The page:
The Vulnerability of MGK
Machine Gun Kelly (MGK) is an American rapper, singer, musician, and actor.
He used to be a rapper but he has reinvented himself as a ‘rocker’ and is now generally disliked by rock fans and rap fans alike.
I’m a similar age to MGK and there’s a high level of cringe surrounding pretty much everything he does.
But… I think he’s an instructive example of what vulnerability looks like.
Vulnerability. There’s lots of definitions out there, but the one I’m working with, and the one you’d probably read in a self-help book might sound something like “putting yourself in a position that allows yourself to get hurt, for the goal of gaining something better.”
The extreme opposite might be a shut-in or bureaucrat, who never discloses anything of his inner life.
With help of his TikTok to illustrate my point, introducing the new face of male vulnerability.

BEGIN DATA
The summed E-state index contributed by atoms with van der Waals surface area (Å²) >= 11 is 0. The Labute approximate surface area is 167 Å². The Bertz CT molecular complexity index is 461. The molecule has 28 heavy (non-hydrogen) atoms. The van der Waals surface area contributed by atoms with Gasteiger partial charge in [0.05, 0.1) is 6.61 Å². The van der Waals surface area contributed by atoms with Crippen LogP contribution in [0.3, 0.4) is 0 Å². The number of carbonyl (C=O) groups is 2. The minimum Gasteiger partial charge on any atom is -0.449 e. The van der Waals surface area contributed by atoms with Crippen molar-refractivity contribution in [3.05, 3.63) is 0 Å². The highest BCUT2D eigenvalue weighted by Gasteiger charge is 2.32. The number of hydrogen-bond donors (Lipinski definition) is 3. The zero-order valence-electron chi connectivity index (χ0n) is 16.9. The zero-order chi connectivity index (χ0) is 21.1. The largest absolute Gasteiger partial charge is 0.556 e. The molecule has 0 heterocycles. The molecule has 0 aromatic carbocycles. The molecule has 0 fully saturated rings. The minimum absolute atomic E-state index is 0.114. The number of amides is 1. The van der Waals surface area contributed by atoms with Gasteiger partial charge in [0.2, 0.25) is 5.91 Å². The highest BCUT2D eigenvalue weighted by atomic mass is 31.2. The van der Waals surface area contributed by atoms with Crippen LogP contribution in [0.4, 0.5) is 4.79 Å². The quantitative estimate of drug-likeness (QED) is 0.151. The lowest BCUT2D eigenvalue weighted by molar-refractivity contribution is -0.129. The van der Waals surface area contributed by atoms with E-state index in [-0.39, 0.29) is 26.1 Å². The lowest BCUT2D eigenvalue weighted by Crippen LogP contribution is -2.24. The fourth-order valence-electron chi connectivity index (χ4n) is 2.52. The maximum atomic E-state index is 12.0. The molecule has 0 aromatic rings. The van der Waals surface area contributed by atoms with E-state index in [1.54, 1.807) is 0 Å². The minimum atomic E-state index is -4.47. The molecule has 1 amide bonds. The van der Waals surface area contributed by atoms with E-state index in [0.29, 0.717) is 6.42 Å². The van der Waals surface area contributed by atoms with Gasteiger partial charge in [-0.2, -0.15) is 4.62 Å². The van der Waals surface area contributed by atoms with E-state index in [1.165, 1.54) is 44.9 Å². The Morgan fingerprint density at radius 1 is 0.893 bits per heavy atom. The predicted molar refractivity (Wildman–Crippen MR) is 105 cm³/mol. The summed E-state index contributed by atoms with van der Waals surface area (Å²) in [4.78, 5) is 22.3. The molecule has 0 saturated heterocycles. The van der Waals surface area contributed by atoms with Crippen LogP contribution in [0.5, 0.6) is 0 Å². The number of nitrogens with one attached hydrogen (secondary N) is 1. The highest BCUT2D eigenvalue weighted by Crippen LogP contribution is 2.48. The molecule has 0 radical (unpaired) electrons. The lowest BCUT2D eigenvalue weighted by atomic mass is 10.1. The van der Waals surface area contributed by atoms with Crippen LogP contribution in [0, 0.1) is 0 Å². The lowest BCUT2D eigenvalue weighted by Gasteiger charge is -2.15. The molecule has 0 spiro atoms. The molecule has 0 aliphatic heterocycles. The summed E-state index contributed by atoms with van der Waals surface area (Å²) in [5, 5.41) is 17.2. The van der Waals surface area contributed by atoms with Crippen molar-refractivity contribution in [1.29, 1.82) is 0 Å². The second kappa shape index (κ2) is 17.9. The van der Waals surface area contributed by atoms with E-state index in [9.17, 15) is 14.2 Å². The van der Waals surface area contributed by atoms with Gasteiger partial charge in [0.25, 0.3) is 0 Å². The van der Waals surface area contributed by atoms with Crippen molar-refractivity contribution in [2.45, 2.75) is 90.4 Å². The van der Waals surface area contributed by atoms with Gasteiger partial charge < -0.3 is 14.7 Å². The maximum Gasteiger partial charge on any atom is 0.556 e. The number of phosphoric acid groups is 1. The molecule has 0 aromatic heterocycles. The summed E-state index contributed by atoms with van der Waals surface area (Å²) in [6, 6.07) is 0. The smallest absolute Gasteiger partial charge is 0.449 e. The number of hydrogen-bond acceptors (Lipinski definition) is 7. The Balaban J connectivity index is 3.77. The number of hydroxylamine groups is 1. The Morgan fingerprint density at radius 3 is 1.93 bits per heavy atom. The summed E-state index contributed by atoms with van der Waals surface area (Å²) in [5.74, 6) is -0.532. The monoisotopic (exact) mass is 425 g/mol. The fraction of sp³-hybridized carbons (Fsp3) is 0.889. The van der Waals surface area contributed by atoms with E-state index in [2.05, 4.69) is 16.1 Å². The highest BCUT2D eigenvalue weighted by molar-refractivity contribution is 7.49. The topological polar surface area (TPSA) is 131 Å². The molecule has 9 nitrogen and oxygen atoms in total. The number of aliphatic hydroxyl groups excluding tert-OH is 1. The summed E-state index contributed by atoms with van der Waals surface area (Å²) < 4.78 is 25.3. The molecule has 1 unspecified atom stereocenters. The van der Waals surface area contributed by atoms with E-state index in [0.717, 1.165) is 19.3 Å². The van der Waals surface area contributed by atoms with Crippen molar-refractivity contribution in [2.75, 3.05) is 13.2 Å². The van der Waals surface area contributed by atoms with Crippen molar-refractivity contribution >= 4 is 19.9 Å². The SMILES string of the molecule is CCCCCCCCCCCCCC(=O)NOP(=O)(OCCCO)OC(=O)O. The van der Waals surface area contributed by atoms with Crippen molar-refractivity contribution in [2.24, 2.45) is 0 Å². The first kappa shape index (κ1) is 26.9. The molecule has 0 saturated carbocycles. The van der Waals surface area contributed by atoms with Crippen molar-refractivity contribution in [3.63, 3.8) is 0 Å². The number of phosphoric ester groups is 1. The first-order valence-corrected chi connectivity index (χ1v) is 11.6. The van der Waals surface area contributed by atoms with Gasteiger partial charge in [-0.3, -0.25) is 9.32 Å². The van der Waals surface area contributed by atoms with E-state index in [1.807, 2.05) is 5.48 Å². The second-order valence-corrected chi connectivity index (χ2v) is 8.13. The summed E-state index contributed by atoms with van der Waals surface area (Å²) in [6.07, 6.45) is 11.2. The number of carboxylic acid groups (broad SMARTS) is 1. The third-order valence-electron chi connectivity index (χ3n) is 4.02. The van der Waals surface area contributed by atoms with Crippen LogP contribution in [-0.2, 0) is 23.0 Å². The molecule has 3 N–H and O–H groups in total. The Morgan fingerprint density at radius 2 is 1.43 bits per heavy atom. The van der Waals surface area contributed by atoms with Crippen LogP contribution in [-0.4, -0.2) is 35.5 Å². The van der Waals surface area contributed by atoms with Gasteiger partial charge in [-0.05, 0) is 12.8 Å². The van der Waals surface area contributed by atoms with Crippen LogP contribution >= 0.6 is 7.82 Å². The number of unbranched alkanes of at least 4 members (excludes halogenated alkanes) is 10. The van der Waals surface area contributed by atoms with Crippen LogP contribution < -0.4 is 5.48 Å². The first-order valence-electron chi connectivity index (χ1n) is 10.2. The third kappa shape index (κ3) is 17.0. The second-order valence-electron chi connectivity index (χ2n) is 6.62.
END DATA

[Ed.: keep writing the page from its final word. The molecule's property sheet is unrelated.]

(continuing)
MGK always expresses his “true feelings”: He tells critics to “shut the fuck up”
MGK “communicate(s) with honest appreciation”: not only has fallen in love “but he can’t get enough of it.”
MGK has “complete willingness to be rejected”, by journalists, emo fans or literally anyone who listens to him.
Is he being vulnerable or a raging narcissist? I don’t know! Love him or hate him, MGK is usually putting his nuts on the chopping block. He’s sharing how he feels and thinks and it’s okay if he’s rejected for it.
It’s easy to go through life worried about what others think. We have a desperate need to be liked and say the right thing. We water ourselves down. We like tacos, beaches and clean sheets. Don’t you too? We’re never rejected but never connected.
Instead, we should own our opinions, likes, goals and weird stuff. Or just be a bit more MGK.